U.S. national team goalkeepers

August 20, 2007
(Archive)

Hope Solo

A self-described unpolished player when she first debuted with the national team as a wide-eyed 18-year-old during residency camps leading up to the 2000 Olympics, Solo persevered and seized her opportunity when former No. 1 keeper Brianna Scurry briefly left the international scene for the second time in 2005. Coming off a college career in which she was a three-time All-American at the University of Washington, Solo took over for Scurry and started seven of the national team's nine games during a light 2005 schedule, recording seven shutouts. She then cemented her status as the favorite for China with strong performances in last year's Four Nations and Algarve Cup.

A superior athlete with a great leg -- she was a prolific goal scorer playing in the field in high school -- Solo has a combination of size and agility that allows her to make more reaction saves and challenge in the air with greater success than most keepers in the women's game. Her biggest weaknesses in the past have been lapses in concentration or miscommunication with her back line.

Solo also goes to China with a moving personal story, having lost her father in June.

Briana Scurry

A familiar name to even causal fans thanks to a memorable performance in the shootout against China during the final of the 1999 World Cup, the longtime No. 1 keeper for the national team hasn't lost much on the field.

Even if she is a quarter-step slower than at her peak, Scurry remains a tactician in net who anticipates action well and is always in charge of the defense. Opponents, including World Cup qualifiers England, China and Brazil, managed just one goal in the four games Scurry started through the end of July this year. It's safe to assume Ryan would feel comfortable going to Scurry as a change of pace or spark if events warranted, as opposed to simply as an emergency injury replacement.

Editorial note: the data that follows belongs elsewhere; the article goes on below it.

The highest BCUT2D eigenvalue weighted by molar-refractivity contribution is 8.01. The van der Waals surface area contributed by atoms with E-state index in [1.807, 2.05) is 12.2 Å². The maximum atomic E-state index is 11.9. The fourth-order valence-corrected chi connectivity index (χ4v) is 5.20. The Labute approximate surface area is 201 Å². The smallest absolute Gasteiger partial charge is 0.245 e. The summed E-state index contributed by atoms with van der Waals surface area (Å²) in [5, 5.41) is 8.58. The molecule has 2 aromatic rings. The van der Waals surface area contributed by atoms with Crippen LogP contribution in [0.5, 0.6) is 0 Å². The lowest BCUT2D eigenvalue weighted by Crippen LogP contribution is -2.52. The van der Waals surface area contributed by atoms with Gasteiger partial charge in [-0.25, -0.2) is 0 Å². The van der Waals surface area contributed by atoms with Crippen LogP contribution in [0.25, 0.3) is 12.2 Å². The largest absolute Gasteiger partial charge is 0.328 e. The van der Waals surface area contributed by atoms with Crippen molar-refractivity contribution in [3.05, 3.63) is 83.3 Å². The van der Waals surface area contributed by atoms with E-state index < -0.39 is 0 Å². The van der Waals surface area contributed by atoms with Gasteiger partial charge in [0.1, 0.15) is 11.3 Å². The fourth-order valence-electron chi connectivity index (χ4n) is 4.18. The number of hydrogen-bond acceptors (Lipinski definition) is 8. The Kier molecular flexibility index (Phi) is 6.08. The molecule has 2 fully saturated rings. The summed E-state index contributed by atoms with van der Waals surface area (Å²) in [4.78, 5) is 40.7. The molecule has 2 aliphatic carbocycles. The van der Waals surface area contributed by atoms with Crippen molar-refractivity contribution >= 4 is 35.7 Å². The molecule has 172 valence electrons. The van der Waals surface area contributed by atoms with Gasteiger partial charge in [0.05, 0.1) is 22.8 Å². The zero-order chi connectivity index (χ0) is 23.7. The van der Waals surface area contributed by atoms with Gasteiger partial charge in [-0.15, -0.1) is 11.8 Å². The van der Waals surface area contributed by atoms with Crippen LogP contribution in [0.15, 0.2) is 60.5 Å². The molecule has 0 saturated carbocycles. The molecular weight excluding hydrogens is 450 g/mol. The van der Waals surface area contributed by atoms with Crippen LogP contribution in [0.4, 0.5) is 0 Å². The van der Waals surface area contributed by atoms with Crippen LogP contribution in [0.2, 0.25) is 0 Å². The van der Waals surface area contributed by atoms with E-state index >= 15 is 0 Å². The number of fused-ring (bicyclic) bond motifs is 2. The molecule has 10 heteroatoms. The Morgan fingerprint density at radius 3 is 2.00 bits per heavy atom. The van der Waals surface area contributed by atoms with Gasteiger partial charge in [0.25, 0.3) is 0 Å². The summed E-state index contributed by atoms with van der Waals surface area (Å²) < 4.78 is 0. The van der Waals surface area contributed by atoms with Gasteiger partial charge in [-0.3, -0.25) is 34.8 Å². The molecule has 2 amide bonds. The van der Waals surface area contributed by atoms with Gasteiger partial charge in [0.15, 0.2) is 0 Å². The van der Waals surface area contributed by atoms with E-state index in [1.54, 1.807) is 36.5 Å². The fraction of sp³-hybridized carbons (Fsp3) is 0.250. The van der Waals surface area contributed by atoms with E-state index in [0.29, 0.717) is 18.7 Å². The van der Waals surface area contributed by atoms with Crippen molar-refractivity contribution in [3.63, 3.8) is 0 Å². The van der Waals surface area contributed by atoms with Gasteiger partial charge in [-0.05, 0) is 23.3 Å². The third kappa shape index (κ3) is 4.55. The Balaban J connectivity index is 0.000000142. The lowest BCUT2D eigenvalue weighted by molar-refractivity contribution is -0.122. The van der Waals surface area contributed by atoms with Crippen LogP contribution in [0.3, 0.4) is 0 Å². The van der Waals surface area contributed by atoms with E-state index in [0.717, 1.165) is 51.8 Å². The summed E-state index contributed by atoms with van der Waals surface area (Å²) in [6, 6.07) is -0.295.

Nicole Barnhart

A regular in residency camps over the last few years, Barnhart rarely made rosters as the team's third goalie (a luxury rarely employed in international friendlies or smaller tournaments) and hasn't played in a game since 2005.

An All-American at Stanford as a senior in 2004, Barnhart got her first start in goal for the national team in 2005 -- although she actually made her debut for the senior national team in 2004 as a forward when the team ran out of substitutes in a friendly against Mexico. As that suggests, even given the odd circumstances, she's an outstanding athlete who was also a high school All-American in lacrosse.

Graham Hays is a regular contributor to ESPN.com's soccer coverage. E-mail him at Graham.Hays@espn3.com.